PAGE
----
In the last World Cup, these were the elements of magic: Steve Waugh needing to rescue his team from elimination; a dropped catch by one of the best fielder in the game. Then, it was the Aussie skipper who blazed a classic scoring an unbeaten 120 to guide Australia to the semi-finals.
Now, it was Stephen Fleming, whose team, having already lost one game to Sri Lanka and, forfeited four points to Kenya and were in a must-win situation to remain in the contention for the Super Sixes stage.
On February 16, Fleming, who has acquired a reputation as an imaginative, thinking-man’s captains seem to lack answers to the unstoppable Herschelle Gibbs who blasted 143 off 147 balls and early flight back home on March 4 looked a distinct possibility for the Black Caps.
South Africa had already posted 301 in their 50 overs and millions of fans would have switched off their television sets predicting an easy win for Proteas.
The tall-left hander strode out to the crease and began the run-chase in the most spectacular fashion and the jam-packed crowd was stunned to funeral silence.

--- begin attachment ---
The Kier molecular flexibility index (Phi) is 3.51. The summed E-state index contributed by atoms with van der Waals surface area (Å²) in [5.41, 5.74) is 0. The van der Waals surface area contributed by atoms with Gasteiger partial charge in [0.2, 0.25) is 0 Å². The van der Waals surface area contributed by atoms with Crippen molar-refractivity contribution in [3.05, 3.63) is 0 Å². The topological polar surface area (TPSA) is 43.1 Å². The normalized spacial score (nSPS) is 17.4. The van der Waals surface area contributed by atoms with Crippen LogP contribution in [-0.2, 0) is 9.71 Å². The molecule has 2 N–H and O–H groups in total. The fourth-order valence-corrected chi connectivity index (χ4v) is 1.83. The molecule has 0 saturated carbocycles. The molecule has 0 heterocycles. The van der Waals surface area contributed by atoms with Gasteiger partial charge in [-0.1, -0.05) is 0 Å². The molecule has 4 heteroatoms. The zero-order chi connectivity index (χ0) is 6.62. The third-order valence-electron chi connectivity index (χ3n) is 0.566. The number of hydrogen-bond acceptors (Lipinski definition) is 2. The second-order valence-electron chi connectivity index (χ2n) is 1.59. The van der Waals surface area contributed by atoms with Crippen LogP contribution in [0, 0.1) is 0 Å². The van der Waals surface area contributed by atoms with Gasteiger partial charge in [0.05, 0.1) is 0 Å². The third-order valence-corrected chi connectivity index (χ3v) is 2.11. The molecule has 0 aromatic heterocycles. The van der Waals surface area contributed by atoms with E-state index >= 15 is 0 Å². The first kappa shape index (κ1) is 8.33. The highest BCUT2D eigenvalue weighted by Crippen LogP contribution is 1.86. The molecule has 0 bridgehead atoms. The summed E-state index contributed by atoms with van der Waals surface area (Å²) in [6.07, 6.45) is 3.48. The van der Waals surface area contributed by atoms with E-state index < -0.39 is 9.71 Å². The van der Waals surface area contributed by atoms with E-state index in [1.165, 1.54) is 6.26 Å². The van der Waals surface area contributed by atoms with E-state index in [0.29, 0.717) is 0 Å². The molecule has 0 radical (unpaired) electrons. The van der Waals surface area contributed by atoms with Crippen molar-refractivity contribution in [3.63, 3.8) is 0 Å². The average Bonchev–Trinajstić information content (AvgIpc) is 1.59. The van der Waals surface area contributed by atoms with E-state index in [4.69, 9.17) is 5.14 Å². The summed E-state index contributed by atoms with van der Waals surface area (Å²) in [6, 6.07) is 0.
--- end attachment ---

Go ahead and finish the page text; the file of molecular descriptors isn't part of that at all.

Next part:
Fleming played a lovely innings, scoring swiftly without appearing to rush. Prolific off his pads, he repeatedly worked the ball away with a roll of the wrist, now and then leaning back to place the ball through mid-wicket with a straight bat.
Fleming did edge once, when on 53 and Mark Boucher dropped a sitter. Besides that,it was thoroughly unruffled display that precisely met the demand. Fleming was not disturbed by the size of the target or a long interruption due to power failure.
Even as he set off down the pitch to complete his 100th run, Fleming was raising his arm and punching the air as he knew how important that was to the context of the game.
Soon afterwards the players left the field and Fleming’s side was placed in a very comfortable position. At last the rains stopped and Duck-Worth Lewis method reduced the target to a mere 44 runs in 51 balls with nine wickets in hand.
Fleming moved on, passing his highest score in one-day internationals. It was a real captain’s knock which was good enough to inspire any Test playing captain. His innings contained all the qualities that define his captaincy – it was composed, authoritative, responsible and innovative.
He finished on an unbeaten 134 and it was the knock under intense pressure and, by his own calculation, rated it as his finest international innings.
Though there were other good performances — Allan Davison 111 of 76 balls against West Indies, which is the fastest hundred in all World Cups. Sachin Tendulkar's classic 152 against Namibia. James Anderson four-wicket burst against Pakistan at Cape Town, but Kiwi skipper moved well ahead on points.
Salute Stephen Fleming